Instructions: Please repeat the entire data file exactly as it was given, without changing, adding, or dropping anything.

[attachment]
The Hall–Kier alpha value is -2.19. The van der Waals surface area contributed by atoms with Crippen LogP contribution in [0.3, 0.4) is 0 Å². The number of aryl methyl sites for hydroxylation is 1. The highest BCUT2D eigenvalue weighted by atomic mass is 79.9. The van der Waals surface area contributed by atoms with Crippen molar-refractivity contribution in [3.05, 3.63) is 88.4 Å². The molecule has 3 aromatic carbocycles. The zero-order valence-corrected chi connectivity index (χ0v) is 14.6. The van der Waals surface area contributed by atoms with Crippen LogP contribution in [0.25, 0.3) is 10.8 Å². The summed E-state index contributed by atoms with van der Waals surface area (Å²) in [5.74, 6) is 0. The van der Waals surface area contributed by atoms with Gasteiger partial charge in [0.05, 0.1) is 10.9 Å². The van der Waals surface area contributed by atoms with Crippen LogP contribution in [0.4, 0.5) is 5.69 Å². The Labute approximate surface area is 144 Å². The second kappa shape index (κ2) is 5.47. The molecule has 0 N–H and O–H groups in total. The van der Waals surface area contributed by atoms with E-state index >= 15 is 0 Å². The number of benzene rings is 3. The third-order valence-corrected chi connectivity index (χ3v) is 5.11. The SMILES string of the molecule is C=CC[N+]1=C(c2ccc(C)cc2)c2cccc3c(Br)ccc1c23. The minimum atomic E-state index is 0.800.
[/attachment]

The Hall–Kier alpha value is -2.19. The van der Waals surface area contributed by atoms with Crippen LogP contribution in [0.3, 0.4) is 0 Å². The number of aryl methyl sites for hydroxylation is 1. The highest BCUT2D eigenvalue weighted by atomic mass is 79.9. The van der Waals surface area contributed by atoms with Crippen molar-refractivity contribution in [3.05, 3.63) is 88.4 Å². The molecule has 3 aromatic carbocycles. The zero-order valence-corrected chi connectivity index (χ0v) is 14.6. The van der Waals surface area contributed by atoms with Crippen LogP contribution in [0.25, 0.3) is 10.8 Å². The summed E-state index contributed by atoms with van der Waals surface area (Å²) in [5.74, 6) is 0. The van der Waals surface area contributed by atoms with Gasteiger partial charge in [0.05, 0.1) is 10.9 Å². The van der Waals surface area contributed by atoms with Crippen LogP contribution in [0.4, 0.5) is 5.69 Å². The Labute approximate surface area is 144 Å². The second kappa shape index (κ2) is 5.47. The molecule has 0 N–H and O–H groups in total. The van der Waals surface area contributed by atoms with E-state index >= 15 is 0 Å². The number of benzene rings is 3. The third-order valence-corrected chi connectivity index (χ3v) is 5.11. The SMILES string of the molecule is C=CC[N+]1=C(c2ccc(C)cc2)c2cccc3c(Br)ccc1c23. The minimum atomic E-state index is 0.800.